I have always been delighted at the prospect of a new day, a fresh try, one more start, with perhaps a bit of magic waiting somewhere behind the morning.
This is going to be my busiest day this week so I’ll be on the run with little time to think much less compose a new Daily for today. Here is an older copy that I hope you will enjoy.
Ray’s Daily from five years ago today.
March 23, 2005
What I like about the following is how positive our view of life can be if we only let it. Not the least of which is our thankfulness for just being here and having the chance to see all that life can be.
Be thankful that you don’t already have everything you desire. If you did, what would there be to look forward to?
Be thankful when you don’t know something, for it gives you the opportunity to learn.
Be thankful for the difficult times. During those times you grow.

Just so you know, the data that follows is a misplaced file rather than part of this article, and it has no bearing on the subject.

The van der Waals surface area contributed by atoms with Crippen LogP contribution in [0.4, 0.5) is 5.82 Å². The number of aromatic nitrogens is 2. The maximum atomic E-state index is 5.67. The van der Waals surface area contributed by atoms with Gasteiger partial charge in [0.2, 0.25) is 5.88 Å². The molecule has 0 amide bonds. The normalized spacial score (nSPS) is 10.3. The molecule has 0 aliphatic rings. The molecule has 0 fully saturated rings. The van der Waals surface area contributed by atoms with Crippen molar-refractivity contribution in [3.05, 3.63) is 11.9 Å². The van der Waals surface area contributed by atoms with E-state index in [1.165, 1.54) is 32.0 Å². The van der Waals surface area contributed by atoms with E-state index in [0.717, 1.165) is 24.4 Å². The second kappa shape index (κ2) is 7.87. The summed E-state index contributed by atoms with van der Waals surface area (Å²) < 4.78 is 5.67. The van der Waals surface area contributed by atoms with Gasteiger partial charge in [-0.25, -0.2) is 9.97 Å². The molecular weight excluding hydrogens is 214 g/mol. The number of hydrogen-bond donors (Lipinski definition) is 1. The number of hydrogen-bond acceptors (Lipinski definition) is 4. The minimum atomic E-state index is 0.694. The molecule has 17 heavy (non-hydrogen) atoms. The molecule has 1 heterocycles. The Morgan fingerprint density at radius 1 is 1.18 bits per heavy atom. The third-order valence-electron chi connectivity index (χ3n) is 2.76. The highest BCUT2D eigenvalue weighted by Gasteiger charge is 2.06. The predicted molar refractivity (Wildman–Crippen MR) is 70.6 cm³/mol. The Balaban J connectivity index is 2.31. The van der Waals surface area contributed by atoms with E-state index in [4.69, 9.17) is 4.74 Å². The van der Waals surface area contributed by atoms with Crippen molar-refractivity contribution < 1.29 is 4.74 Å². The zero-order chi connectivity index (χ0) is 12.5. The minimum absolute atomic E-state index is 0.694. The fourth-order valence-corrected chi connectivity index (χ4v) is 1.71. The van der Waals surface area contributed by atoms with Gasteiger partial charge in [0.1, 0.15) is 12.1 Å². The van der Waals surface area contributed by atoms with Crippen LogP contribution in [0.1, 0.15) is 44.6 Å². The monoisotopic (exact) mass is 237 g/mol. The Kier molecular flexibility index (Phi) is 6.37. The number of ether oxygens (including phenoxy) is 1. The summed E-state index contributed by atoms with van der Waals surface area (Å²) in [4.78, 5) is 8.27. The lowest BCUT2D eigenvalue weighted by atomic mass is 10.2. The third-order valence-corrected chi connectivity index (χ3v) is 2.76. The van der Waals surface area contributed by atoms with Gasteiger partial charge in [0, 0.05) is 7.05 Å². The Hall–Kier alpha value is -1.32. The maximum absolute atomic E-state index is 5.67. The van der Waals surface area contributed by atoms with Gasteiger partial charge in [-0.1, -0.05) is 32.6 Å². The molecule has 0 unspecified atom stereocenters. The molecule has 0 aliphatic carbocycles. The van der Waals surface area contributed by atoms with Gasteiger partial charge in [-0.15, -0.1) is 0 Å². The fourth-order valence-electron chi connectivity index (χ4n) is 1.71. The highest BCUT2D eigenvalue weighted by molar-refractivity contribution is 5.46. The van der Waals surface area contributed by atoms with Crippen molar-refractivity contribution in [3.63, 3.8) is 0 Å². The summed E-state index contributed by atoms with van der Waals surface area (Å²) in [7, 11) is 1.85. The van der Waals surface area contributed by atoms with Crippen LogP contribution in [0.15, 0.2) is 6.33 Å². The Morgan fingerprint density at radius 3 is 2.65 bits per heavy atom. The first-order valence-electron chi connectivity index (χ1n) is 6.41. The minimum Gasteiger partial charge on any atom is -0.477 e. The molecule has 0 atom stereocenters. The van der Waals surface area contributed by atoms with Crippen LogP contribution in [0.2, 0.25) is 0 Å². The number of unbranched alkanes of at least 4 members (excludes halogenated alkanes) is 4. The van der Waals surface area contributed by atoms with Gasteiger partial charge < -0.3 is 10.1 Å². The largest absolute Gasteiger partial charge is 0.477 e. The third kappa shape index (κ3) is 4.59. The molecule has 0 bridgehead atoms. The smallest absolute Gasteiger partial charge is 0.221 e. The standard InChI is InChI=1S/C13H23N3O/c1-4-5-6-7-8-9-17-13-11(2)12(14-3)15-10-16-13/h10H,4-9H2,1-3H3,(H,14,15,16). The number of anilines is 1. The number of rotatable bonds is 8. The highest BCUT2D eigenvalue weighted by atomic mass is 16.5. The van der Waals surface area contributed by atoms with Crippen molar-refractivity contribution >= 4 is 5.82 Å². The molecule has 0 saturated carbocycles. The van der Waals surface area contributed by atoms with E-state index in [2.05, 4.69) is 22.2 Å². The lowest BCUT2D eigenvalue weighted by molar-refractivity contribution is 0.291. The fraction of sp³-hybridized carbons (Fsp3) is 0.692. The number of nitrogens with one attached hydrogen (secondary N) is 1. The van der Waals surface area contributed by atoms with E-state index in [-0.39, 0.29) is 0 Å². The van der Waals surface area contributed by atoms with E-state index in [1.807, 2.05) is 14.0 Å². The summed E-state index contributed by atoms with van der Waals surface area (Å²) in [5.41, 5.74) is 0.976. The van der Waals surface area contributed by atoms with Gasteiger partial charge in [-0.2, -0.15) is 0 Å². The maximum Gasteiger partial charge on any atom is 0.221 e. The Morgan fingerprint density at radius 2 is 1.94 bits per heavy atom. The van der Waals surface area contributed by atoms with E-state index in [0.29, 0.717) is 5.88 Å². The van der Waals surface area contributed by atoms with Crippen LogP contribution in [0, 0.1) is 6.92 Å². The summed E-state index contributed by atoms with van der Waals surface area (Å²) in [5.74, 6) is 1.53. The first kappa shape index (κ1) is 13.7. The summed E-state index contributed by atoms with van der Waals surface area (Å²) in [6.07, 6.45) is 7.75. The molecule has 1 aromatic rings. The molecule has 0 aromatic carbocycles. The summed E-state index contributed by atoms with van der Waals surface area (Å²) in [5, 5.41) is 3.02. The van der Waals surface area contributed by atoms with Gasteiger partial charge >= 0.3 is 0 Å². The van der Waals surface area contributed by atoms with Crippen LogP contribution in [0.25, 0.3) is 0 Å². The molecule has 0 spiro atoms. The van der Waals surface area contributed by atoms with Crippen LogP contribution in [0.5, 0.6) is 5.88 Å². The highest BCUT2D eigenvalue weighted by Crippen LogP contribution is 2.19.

Be thankful for your limitations, because they give you opportunities for improvement.
Be thankful for each new challenge, because it will build your strength and character.
Be thankful for your mistakes. They will teach you valuable lessons.
Be thankful when you’re tired and weary, because it means you’ve made a difference.
It’s easy to be thankful for the good things. A life of rich fulfillment comes to those who are also thankful for the setbacks.
Gratitude can turn a negative into a positive. Find a way to be thankful for your troubles, and they can become your blessings.
There is a calmness to a life lived in Gratitude, a quiet joy.
Ralph H. Blum
* He wears the pants in the house – under his apron.
* He has two chances of winning an argument with her – slim and none.
* She leads a double life – hers and his.
* He comes right out and says what she tells him to think.
* She doesn’t have to raise the roof; all she has to do is raise an eyebrow.
* He always has the last word – he says, "I apologize."
* The last big decision she let him make was whether to wash or to dry.
* He married her for her looks, but not the kind he’s getting now.
A new survey shows most American teens are spending a lot more time with their parents.
That’s because in this economy, they’re all working weekends together at McDonald’s.